Robert E. Rich, Sr., first learned about product substitution during World War II through the War Food Administration. After the war, he put that knowledge to use and directed a laboratory team to search for a vegetable-based replacement for whipped cream. His product was to be based on soybeans. In 1945 Rich was on his way to visit a distributor on Long Island and packed some of his soybean-based whipping cream in dry ice for the long train ride from Buffalo, New York. He had intended just to keep the cream cool, but it was frozen solid when he arrived in Long Island. When Rich mashed the frozen mass, he found that it still whipped up beautifully. The discovery launched the beginning of a frozen nondairy products industry.
Rich's innovation, named Rich's Whip Topping, was lauded as "the miracle cream from the soya bean." This was 1945, when the frozen food industry was burgeoning. Rather than marketing to supermarkets, Rich targeted his product to the foodservice sector, reasoning that restaurants, schools, hospitals, and other cost-conscious operators seemed a likely audience for the product. Rich quietly built solid markets, carving a niche that remains unchallenged.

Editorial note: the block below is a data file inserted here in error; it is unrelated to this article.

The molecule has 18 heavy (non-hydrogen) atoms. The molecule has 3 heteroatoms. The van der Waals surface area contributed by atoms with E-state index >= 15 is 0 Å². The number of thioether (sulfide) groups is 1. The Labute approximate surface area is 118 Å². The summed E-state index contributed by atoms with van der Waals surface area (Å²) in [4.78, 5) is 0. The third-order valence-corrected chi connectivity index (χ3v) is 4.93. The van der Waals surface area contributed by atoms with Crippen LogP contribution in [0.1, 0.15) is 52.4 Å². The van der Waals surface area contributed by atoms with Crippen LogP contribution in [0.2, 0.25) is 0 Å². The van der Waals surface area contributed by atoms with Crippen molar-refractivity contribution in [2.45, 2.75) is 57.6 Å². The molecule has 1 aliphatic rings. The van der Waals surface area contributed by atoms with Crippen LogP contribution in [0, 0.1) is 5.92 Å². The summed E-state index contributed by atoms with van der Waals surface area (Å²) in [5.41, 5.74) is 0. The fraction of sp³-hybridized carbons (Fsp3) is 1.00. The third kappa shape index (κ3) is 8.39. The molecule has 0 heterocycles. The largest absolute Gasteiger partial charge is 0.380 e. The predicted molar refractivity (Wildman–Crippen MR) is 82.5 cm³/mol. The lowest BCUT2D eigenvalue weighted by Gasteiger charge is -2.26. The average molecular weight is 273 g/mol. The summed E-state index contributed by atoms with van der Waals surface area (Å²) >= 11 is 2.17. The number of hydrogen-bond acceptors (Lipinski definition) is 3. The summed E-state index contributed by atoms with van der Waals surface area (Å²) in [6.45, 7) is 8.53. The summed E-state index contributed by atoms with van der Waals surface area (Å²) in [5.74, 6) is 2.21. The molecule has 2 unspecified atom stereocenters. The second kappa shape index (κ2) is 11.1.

During its early years, Rich continued to create variations on its Whip Topping. In the 1950s the company came out with the first commercial line of frozen cream puffs and eclairs. Its next innovation came in 1961 with the development of Coffee Rich, the nation's first frozen nondairy creamer. Since its introduction, Coffee Rich dominated the market, claiming a 90 percent share into the 1980s. The product was also ahead of its time in health considerations: along with Whip Topping, Coffee Rich was the only 100 percent cholesterol-free, low-fat cream product distributed nationally.
In the 1960s Rich Products began marketing frozen dough. While supermarkets wanted the aroma of fresh baked goods tempting shoppers, it was too much trouble for them to set up expensive bakeries on their facilities, and frozen dough met their needs perfectly. In the early 1960s, Rich began construction on a nondairy plant in Fort Erie, Ontario, just across the Niagara River from Rich's Buffalo headquarters. This plant is still in operation, producing both frozen dough and nondairy products. By the mid-1980s, Rich was operating what was the world's largest frozen dough plant in Murfreesboro, Tennessee. The dough, for breads, rolls, and pastries, was sold to supermarket chains throughout the country. Rich Products Corporation was incorporated in 1965. In 1969 Rich acquired Elm Tree Baking Company in Appleton, Wisconsin, adding frozen baked goods to its product line.
Later Rich's would develop and aggressively patent the Freeze Flo process, which allows pies and other frozen materials to stay soft when frozen. Thanks to that process, ice cream could be kept soft even at zero degrees Fahrenheit - a significant advance in ice cream technology.